Metaclasses are not called in subclasses. What did I wrong?

Georg Brandl g.brandl-nospam at gmx.net
Sun Oct 29 10:27:17 CET 2006


Létező wrote:
> I use Python 2.4.4. Please read the code below:
> 
> -----------------------------------------------------------
> from new import classobj
> 
> def mymeta(name,bases,clsdict):
>     print 'meta: %s'%name
>     return classobj(name,bases,clsdict)
> 
> class A(object):
>     __metaclass__=mymeta
> 
> class B(A):
>     pass
> 
> -----------------------------------------------------------
> 
> This should print
> 
> meta: A
> meta: B
> 
> when classes A and B are created. But only meta: B is missing,
> since mymeta() is not called when class B is created.
> 
> Related python documentation states that mymeta() must be called when B is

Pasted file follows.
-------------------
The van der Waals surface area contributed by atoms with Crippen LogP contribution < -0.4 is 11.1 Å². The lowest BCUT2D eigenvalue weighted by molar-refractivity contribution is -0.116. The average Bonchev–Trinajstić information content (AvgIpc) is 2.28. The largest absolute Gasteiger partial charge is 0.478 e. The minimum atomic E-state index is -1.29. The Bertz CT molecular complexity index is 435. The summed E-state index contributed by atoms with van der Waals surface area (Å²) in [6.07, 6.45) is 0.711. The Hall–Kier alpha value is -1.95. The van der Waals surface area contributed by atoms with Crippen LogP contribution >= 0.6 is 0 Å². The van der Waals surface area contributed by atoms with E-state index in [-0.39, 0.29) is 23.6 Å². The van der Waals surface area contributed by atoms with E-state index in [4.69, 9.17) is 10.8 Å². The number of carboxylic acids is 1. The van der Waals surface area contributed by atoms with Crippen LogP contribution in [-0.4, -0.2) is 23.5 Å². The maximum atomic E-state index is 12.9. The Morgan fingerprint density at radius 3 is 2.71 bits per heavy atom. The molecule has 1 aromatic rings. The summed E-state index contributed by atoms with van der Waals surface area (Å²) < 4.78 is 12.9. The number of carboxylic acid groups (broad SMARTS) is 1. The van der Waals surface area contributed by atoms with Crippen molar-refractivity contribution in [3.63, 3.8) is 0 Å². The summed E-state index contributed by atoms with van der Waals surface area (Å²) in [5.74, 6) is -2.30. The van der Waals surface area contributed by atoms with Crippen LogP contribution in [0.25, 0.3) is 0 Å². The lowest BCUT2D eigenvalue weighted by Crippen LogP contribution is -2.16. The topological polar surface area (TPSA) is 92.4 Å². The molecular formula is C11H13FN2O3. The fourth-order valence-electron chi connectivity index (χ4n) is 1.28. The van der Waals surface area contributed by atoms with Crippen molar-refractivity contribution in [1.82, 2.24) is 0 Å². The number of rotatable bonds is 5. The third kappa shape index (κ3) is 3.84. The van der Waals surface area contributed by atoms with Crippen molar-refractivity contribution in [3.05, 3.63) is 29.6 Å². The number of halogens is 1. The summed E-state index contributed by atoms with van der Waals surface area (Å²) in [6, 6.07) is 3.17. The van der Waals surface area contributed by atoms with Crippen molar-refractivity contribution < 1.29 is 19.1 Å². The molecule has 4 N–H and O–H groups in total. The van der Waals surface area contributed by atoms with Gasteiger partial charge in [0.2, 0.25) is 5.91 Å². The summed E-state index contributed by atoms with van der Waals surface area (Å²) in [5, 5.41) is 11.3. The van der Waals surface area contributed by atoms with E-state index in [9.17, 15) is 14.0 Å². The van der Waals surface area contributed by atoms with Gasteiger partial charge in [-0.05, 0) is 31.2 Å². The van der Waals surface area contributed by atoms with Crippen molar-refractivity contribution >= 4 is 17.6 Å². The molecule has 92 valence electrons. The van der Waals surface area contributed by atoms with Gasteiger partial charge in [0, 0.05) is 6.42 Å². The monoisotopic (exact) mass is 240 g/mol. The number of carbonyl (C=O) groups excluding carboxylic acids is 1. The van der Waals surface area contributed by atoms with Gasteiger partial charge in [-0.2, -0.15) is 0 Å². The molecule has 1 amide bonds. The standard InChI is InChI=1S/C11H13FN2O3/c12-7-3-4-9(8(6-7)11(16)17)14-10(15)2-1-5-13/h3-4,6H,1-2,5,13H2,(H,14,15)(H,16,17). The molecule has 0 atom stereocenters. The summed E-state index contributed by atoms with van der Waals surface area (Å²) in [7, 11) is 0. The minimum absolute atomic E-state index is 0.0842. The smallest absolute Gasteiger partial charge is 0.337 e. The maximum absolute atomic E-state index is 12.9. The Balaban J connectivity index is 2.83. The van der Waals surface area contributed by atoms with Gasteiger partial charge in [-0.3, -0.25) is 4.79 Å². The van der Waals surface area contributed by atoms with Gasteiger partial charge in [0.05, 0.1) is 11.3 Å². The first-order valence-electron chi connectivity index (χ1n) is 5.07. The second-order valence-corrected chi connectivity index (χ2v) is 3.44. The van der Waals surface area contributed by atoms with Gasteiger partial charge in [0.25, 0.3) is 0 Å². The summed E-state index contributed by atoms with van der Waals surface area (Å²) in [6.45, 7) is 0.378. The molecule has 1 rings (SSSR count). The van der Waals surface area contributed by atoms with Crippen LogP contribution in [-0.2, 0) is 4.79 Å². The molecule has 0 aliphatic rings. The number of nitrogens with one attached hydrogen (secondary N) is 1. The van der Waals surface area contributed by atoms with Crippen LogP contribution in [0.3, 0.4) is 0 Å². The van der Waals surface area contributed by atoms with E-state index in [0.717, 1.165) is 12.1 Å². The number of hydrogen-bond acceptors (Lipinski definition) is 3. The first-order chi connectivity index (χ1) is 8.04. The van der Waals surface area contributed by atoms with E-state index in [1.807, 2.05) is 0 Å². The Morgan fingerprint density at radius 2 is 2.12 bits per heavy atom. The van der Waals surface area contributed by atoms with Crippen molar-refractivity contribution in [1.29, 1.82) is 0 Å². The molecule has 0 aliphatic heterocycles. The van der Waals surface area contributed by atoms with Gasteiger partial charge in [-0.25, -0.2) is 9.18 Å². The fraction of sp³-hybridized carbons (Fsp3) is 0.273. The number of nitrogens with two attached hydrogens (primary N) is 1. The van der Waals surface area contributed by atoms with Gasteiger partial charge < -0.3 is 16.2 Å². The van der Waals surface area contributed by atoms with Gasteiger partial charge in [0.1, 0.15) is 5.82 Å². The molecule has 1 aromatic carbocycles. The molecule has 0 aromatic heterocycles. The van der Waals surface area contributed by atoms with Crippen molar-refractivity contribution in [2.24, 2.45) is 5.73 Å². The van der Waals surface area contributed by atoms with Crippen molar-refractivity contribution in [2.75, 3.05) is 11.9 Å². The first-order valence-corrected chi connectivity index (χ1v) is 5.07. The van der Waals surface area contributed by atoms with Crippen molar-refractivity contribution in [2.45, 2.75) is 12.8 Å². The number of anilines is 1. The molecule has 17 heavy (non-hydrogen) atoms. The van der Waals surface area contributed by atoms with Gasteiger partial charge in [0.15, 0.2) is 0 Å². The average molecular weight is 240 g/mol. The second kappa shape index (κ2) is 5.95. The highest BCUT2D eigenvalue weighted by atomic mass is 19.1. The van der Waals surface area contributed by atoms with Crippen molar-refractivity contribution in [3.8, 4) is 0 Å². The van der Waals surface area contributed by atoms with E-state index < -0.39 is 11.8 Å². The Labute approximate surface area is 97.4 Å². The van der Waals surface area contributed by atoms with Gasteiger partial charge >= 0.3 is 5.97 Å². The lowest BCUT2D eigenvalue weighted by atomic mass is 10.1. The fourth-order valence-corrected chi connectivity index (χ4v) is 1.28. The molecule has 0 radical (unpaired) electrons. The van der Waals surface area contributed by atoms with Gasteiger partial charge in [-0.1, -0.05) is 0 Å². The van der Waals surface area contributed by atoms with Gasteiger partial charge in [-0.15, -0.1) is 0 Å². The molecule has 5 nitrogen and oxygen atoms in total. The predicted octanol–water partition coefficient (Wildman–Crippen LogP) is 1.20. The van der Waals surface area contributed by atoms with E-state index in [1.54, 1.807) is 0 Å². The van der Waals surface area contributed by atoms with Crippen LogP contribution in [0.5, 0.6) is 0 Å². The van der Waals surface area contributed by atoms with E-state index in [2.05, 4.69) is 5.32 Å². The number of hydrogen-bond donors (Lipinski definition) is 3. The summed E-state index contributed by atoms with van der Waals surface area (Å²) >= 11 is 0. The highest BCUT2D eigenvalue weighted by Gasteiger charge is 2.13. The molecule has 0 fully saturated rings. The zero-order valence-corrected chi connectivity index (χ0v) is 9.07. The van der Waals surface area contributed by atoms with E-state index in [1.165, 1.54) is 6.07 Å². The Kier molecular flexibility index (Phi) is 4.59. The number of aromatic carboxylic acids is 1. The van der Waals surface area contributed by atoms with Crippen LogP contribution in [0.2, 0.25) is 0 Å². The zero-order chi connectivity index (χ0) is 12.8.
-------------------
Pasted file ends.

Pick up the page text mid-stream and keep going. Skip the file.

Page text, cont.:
> created, since metaclasses are looked up in bases classes if not found in 
> the dictionary of the class itself.
> 
>>From Python 2.4.4's manual: "Otherwise, if there is at least one base class, 
> its metaclass is used (this looks for a __class__ attribute first and if not 
> found, uses its type)."

Peter already explained that when __metaclass__ is not directly defined in the
class body, it's not used as the metaclass, but the class of the first base
class is.

This is an inconsistency IMHO, since Python normally respects inherited
attributes just like those defined in the class itself.

But well, you can live with it :)

Georg



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